I can’t believe I haven’t shared this one before: the amazing documentary film—“Amazing Grace.” I watched it for the first time several months ago, and I’m watching it again this weekend.
It was filmed in 1972 in a South Los Angeles church, over the course of two evenings, but the film was not released until 2018.
It documents Aretha Franklin recording a live album of the sacred music she grew up on, with an incredible choir.
The audience is churchgoers, family members, and a smattering of celebrities.
The film gives the viewer many different kinds of shivers, but especially the one that comes with the sharp memory of the beauty of a time and a place—a world—that has passed away.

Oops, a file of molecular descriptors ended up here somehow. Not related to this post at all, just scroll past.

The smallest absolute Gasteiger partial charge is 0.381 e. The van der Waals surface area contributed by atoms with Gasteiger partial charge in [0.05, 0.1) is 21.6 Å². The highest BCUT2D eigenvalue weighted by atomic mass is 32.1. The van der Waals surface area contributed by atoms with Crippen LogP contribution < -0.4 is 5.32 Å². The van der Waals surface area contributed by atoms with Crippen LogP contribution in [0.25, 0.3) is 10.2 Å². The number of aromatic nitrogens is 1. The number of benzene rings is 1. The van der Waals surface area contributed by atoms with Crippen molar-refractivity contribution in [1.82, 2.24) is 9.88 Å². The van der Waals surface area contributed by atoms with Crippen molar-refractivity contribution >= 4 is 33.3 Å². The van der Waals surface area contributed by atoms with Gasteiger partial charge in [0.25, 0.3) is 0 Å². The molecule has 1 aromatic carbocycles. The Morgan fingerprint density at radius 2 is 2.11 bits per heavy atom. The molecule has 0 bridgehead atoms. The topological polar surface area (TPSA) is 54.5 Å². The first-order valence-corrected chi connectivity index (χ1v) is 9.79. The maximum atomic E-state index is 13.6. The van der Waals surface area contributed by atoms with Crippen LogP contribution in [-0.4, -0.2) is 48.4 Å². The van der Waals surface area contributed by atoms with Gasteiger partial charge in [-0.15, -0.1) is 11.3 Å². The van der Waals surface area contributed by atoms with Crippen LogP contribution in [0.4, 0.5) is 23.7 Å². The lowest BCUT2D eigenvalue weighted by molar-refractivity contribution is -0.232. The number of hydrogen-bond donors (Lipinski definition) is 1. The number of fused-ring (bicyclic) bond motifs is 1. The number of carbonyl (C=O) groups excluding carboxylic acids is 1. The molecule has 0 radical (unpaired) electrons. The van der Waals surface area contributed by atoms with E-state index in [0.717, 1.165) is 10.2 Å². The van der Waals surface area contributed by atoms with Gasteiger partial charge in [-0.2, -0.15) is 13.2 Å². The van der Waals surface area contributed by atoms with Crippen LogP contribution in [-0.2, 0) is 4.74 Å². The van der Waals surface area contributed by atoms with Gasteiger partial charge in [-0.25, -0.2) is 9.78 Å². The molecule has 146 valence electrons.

Aretha Franklin’s singing—and her face, when she’s just standing there, waiting—make the knees go weak. Her carriage, her stillness, the sense of the enormity that the moment holds for her.
There are some fun cameo appearances in the audience. They almost don’t matter except as a glimpse into collective memory and how things were, in that moment.
The film received accolades all over the place when it came out in 2018, but somehow I don’t think enough people know about it or have seen it. Get it from the library, rent it on Amazon Prime—but see it.